Your Argument Part Two: Integrating
meat and potatoes of your body paragraphs will be a mixture
of textual summary and your analysis of it.
you've done your close reading and structured your topic
sentence for a paragraph, go back and pull out the details
putting these details into your paper, it is absolutely
imperative that you balance each one with YOUR
analysis of their significance. It might help, at least
until you're used to the idea, to maintain a mental ratio:
three sentences of your interpretation for every one concrete
detail of the text.
The concrete detail - Paraphrase the gist of the
actual textual information as CONCISELY as
possible. It is important for your reader to understand
what you're talking about, but only as an illustration for
your own ideas.
The interpretation - Go back to the questions you've asked
yourself during the close reading. What answers have you
found that you can explain here? As always, remember that
good interpretation avoids both summary and opinion - your
arguments must be original but crafted from actual evidence.
Example: "Coleridge opens his poem
with an immediate statement of locale: ‘In Xanadu’. This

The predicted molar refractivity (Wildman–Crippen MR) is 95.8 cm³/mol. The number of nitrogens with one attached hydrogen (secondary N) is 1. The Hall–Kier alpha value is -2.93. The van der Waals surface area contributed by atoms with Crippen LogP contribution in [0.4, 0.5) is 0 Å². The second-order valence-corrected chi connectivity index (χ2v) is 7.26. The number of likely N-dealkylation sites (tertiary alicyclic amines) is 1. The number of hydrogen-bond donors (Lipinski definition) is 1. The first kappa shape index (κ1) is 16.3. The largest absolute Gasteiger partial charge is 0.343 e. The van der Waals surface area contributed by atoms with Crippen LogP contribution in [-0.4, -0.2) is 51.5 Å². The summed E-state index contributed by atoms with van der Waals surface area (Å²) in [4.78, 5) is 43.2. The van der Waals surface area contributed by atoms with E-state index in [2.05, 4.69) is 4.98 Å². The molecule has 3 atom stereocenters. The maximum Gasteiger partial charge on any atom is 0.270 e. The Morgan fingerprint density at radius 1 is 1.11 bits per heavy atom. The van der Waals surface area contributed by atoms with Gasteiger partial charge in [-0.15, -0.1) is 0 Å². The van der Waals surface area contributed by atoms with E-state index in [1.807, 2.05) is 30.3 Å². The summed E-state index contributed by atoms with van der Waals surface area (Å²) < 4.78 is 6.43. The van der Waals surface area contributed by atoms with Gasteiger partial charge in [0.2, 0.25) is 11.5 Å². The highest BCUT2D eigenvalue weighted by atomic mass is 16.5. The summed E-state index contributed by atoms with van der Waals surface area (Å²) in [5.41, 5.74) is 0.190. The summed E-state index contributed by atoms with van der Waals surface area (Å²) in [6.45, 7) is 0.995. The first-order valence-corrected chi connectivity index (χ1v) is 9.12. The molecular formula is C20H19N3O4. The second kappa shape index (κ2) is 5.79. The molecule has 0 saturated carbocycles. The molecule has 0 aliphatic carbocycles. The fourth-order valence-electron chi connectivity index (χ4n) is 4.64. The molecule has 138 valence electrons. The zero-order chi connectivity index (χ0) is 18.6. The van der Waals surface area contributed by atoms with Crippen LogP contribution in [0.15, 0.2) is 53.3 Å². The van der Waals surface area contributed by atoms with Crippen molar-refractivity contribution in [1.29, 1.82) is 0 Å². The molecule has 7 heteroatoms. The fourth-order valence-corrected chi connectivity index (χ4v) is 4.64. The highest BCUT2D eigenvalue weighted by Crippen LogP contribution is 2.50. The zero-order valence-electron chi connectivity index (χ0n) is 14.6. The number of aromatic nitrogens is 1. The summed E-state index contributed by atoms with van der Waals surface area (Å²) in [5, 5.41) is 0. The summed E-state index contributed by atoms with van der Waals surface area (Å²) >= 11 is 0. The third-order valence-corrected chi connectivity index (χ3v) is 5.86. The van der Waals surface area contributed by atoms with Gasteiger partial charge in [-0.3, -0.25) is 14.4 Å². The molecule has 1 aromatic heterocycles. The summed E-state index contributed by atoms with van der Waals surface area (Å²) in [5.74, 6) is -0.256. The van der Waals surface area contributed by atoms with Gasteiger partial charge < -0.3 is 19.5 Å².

fable-like invocation makes the reader immediately conscious
of distance, as well as the mystical connotations of the
Orient in the context of Victorian imperialism. By choosing
a setting with such dual reverberations of reality and
fantasy, Coleridge creates a landscape parallel to his
view of the imagination - vast in breadth, yet potently
how very little textual detail was necessary to come
up with quite a bit of interpretation.
Keep an eye on the big picture -
As tempting as it is to fill space with any interesting
idea you come up with, do not put a single thought onto
the page that you cannot relate directly to the proving
of your topic sentence.
your paper must act as the impetus for an idea, not
merely a description of your sources, however subtle
that description might be.
Integrating quotes - Sometimes the textual
details you include will necessarily take the form of direct
quotation, particularly when analyzing language. It is always
best to do so as inconspicuously as possible. The quotes
should serve only to prove your ideas, not to supplant them.
Rather than using big block quotations, wherever possible
include only that which is specifically necessary to your
point, within the framework of your own sentence.
Bad Integration: Keats
describes the Grecian urn as follows: "Thou still
unravish'd bride of quietness; Thou foster child of silence
and slow time; Sylvan historian who canst express; The flowery
tale more sweetly than can rhyme.".
Good Integration: Keats
begins by personifying the urn in terms of human innocence,
as an "unravish'd bride" and a "foster
child of silence and slow time".